SC: Yes in the 1960s, the age was 20 which is a historical fluke. A the end of the 19th century, the average age of marriage was 26. Even in the late 1600's, many people had to be servants or apprentice for a long time before marrying and then in the 19th century, middle-class guys had to spend time training a vocation and often didn't marry until their 20s or 30s. Today the average first marriages occur between 26 and 28 and a little later in urban areas.

JB: What is one of the myths you debunk?

SC: That Friedan caused male-female conflict. Friedan said something very interesting in her book. She said that women often misidentified their discontents. They thought they needed a new house, or a new husband. But in fact they just needed more meaning in their lives. Many women I talked to said that reading Friedan saved their marriages. Also when women finally had discussions with their husbands about their needs, there were husbands who responded with sensitivity and their marriages improved.

JB: Shouldn't we credit Betty Friedan for making men accountable in ways that were unheard of at that time so that women finally had choices? Some of the benefits my generation now takes for granted in our own relationships are because of her teachings. You said that was part of the reason you wrote the book so that people will realize this trajectory.

SC: Actually, many young women in the 1960s criticized Friedan for not taking on male power in the home. But after the formation of the National Organization for Women in 1966, feminists pressed to repeal the "head and master" laws that gave men the final say in marriage and for liberalization of laws that made it legally and financially impossible for many women to leave a bad marriage.

JB: Some may argue though that no-fault has not helped women -- especially those whose potential earning power is less than that of a husband.

SC: When No-Fault first passed, some judges misinterpreted it as meaning that men and women were equal and that women could just go out and get a job. But remember back in 1963, homemakers had no claim on their husbands' earnings in the vast majority of states. It was feminists who first pushed for the principle that a homemaker who enabled her husband's career through family activities had a claim on his earnings if they divorce. It's important to note that the impact of No-Fault divorce is more contradictory than people realize. In every state that adopted no-fault divorce, the next 5 years saw a big spike in divorce. But in the same period, there was also a 8-16 percent decline in wives' suicides and a 30 percent drop in domestic violence, as well as 10 percent less murders by husbands. And in the 15 years since no-fault has become practically universal, we have seen divorce rates fall. Today, the availability of divorce may well tempt some people to leave a marriage that might be salvageable. But it also gives the discontented partner some leverage to demand that the couple get therapy or the partner change the behavior. And it has also let other people out of marriages that were literally hazardous to their health and safety.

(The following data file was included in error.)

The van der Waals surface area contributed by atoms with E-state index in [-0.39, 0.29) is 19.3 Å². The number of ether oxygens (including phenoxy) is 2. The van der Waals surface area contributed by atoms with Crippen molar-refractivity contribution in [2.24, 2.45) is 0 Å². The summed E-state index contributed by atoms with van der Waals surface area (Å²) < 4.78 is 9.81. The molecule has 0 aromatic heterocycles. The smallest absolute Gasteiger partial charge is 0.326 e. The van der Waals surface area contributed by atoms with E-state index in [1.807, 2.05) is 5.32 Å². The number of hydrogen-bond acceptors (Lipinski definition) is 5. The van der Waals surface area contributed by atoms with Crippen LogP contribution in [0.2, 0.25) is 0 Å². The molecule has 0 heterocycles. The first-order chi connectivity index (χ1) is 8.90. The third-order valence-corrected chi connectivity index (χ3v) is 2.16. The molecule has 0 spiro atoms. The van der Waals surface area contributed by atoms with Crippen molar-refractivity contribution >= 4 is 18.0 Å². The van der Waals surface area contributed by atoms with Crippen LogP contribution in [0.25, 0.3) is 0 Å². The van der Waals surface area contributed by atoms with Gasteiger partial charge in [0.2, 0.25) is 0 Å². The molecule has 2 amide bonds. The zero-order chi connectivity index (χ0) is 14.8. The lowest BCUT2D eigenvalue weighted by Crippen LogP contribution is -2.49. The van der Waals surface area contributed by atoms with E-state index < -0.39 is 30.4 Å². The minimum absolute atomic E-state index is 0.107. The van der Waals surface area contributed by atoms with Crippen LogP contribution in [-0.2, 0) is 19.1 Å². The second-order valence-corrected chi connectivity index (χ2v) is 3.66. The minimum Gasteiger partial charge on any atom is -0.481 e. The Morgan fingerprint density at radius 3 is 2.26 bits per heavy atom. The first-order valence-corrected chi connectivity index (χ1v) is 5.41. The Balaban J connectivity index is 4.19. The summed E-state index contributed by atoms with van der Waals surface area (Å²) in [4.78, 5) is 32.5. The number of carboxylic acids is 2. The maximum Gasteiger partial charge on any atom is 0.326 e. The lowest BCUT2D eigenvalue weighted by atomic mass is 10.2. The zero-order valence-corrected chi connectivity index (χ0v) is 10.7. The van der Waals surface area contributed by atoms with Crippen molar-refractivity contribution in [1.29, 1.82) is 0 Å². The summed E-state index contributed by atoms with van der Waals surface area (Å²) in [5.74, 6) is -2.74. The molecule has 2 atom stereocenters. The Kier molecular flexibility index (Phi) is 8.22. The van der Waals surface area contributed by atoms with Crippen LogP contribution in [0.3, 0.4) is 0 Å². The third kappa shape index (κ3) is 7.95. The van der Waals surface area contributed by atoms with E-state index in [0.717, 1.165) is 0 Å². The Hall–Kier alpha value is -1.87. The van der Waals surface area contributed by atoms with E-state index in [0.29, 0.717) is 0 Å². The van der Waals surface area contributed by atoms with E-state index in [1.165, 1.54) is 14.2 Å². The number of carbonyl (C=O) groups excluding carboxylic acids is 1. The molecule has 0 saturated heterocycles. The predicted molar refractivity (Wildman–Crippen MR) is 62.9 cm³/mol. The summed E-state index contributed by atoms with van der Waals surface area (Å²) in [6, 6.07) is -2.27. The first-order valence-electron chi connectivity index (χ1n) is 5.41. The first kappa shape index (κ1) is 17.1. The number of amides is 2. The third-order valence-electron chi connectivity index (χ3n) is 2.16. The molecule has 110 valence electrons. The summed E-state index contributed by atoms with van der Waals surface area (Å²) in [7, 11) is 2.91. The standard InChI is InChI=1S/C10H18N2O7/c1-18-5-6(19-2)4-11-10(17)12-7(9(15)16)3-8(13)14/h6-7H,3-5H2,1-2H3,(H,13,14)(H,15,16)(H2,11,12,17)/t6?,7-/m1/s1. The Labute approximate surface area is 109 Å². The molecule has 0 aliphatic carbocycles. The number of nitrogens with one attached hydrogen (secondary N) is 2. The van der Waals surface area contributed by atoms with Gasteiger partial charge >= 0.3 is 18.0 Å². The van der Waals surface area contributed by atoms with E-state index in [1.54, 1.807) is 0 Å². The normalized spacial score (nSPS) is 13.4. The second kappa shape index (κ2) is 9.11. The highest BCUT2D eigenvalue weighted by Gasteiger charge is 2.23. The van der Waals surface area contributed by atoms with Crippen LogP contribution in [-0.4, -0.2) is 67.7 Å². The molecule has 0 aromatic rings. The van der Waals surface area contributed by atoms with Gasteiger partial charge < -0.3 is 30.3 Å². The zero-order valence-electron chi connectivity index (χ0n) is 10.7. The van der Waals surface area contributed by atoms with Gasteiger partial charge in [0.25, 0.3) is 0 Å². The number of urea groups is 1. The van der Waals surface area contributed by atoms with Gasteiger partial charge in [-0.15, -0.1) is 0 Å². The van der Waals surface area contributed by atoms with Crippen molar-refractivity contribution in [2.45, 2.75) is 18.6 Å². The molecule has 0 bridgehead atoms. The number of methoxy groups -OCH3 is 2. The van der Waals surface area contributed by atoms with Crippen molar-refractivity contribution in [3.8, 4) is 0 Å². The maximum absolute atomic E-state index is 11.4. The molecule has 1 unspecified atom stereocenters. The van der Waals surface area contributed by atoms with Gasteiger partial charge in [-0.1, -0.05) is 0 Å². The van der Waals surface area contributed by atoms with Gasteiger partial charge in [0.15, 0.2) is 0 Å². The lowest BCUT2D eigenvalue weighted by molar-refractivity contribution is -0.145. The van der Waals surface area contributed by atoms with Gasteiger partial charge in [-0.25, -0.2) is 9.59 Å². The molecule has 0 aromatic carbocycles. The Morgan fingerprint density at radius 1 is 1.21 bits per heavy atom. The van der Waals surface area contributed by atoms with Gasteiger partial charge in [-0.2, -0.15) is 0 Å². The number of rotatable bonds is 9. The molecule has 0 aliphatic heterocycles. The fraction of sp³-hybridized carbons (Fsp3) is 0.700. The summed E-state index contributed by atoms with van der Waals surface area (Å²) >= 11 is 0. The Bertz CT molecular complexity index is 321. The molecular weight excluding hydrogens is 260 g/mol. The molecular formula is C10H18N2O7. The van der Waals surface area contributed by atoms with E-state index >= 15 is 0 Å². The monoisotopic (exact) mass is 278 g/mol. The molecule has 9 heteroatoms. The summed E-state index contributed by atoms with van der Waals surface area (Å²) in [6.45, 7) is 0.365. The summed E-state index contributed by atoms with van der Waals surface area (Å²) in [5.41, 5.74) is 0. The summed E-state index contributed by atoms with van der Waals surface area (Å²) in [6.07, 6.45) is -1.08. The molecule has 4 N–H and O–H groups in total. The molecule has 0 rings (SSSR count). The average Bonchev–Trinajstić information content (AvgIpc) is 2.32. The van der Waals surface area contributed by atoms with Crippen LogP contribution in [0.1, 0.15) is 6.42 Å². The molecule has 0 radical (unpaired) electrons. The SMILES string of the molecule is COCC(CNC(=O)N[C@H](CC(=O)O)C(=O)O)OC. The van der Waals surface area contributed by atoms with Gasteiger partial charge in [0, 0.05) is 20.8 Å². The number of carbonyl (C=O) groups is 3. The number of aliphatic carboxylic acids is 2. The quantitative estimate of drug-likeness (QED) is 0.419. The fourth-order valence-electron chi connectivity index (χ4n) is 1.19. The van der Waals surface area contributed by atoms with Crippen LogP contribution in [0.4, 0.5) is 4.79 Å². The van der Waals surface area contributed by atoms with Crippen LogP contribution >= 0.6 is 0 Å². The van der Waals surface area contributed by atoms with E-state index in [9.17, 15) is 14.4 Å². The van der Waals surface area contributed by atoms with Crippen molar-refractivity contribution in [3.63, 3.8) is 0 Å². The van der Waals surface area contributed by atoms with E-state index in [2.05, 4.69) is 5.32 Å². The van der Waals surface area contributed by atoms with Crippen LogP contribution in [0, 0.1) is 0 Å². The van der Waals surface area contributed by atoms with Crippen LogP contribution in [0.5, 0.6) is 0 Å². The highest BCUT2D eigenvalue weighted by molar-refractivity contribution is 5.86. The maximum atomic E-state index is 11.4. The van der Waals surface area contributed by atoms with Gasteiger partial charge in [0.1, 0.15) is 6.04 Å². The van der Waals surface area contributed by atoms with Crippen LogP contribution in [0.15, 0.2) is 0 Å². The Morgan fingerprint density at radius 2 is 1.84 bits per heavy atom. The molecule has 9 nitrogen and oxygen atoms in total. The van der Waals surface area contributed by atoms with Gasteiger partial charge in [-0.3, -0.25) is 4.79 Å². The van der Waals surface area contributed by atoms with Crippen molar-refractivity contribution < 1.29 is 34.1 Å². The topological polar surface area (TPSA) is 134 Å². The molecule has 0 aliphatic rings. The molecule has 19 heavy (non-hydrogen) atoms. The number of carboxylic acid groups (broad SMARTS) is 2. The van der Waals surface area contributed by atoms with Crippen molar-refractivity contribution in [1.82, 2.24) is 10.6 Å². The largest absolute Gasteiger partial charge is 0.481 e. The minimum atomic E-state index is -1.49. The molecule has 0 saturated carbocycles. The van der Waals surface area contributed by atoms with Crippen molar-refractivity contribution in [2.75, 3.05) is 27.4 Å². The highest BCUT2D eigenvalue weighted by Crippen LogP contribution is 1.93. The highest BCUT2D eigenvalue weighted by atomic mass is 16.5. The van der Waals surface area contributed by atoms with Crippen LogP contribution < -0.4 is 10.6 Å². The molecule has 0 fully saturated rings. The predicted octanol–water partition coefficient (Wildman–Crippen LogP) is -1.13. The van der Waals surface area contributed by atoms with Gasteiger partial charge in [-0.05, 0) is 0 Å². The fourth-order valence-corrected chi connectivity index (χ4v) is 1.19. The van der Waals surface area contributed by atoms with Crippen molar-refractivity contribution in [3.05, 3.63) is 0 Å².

JB: How has Hollywood impacted our perceptions of marriage and divorce?

SC: Hollywood overstates both the romance of marriage and the prevalence of divorce. Celebrities have divorce rates that are atypical and higher than most couples. I suspect that in celebrity marriages, there are huge egos on both sides and they do seem to encourage unrealistic expectations about falling in love. The problem with our romantic culture is that you can love someone you don't respect and the marriage can run out of gas with that formula. Respect is essential -- not just respecting your partner but being sure your partner equally respects you.

JB: Do people give up too easily? If there is an affair, many feminists feel they have to leave?

SC: It is important to put historical perspective on this discussion. In the 18th century, it was acceptable to have men have affairs and even brag about it to their brother-in-law. It was mentioned in casual conversation. In the late 19th century, there was an epidemic of venereal disease in middle-class wives because their husbands so often brought diseases home. And yet women were supposed to close their eyes and put up with it. Today we have higher standards. Maybe sometimes they are too high and rigid, but in general, most people work at their marriages.

JB: Divorce is still necessary though, you said.

SC: Yes, I think that divorce is a vital escape hatch for people stuck in marriage and it is not a sentence of doom either for adults or children. We should develop better support systems for saving or restoring potentially healthy marriages.But we should also help people who decide to divorce have healthier partings.

We know that when parents are educated about how not to involve children in their conflicts and co-parent amicably, a lot of the ill effects of divorce can be alleviated. Divorce is always painful. But we do know that kids in a high-conflict marriage or low-conflict but contemptuous ones are often better off in the long run when the parent can disengage.

JB:: Fast forward to the present. What lessons can we learn from Betty Friedan?

SC: Wait until you're at least 25 or older to get married. Get an education and job experience because a woman's economic independence leaves her more negotiating rights in marriage and more protections if she doesn't marry or if her husband dies or divorces her. Make sure you have a deep friendship and actually like the person you want to marry, because love is not enough.